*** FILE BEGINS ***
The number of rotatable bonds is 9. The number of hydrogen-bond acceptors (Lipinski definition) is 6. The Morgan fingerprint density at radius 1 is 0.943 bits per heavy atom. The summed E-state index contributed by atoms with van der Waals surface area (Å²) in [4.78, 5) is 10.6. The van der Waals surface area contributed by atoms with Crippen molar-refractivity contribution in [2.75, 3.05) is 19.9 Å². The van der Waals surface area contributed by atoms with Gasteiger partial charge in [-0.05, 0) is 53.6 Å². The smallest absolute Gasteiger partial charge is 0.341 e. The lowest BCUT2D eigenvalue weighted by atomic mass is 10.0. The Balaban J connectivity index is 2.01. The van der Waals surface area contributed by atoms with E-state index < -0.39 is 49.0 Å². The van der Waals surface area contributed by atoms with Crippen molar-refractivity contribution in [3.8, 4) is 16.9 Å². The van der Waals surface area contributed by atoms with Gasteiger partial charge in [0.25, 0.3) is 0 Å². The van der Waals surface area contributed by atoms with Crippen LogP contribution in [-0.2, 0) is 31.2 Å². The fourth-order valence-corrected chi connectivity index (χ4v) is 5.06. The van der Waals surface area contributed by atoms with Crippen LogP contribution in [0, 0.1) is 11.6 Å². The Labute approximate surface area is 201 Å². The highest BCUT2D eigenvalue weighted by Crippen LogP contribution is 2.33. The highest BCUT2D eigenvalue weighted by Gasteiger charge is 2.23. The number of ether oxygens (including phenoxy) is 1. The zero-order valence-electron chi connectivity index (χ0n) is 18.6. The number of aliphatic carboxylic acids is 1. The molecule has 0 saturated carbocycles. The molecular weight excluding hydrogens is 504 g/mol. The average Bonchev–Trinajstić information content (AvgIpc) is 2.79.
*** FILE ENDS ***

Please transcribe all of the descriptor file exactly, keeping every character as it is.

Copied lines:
The number of rotatable bonds is 9. The number of hydrogen-bond acceptors (Lipinski definition) is 6. The Morgan fingerprint density at radius 1 is 0.943 bits per heavy atom. The summed E-state index contributed by atoms with van der Waals surface area (Å²) in [4.78, 5) is 10.6. The van der Waals surface area contributed by atoms with Crippen molar-refractivity contribution in [2.75, 3.05) is 19.9 Å². The van der Waals surface area contributed by atoms with Gasteiger partial charge in [-0.05, 0) is 53.6 Å². The smallest absolute Gasteiger partial charge is 0.341 e. The lowest BCUT2D eigenvalue weighted by atomic mass is 10.0. The Balaban J connectivity index is 2.01. The van der Waals surface area contributed by atoms with E-state index < -0.39 is 49.0 Å². The van der Waals surface area contributed by atoms with Crippen molar-refractivity contribution in [3.8, 4) is 16.9 Å². The van der Waals surface area contributed by atoms with Gasteiger partial charge in [0.25, 0.3) is 0 Å². The van der Waals surface area contributed by atoms with Crippen LogP contribution in [-0.2, 0) is 31.2 Å². The fourth-order valence-corrected chi connectivity index (χ4v) is 5.06. The van der Waals surface area contributed by atoms with Crippen LogP contribution in [0, 0.1) is 11.6 Å². The Labute approximate surface area is 201 Å². The highest BCUT2D eigenvalue weighted by Crippen LogP contribution is 2.33. The highest BCUT2D eigenvalue weighted by Gasteiger charge is 2.23. The number of ether oxygens (including phenoxy) is 1. The zero-order valence-electron chi connectivity index (χ0n) is 18.6. The number of aliphatic carboxylic acids is 1. The molecule has 0 saturated carbocycles. The molecular weight excluding hydrogens is 504 g/mol. The average Bonchev–Trinajstić information content (AvgIpc) is 2.79.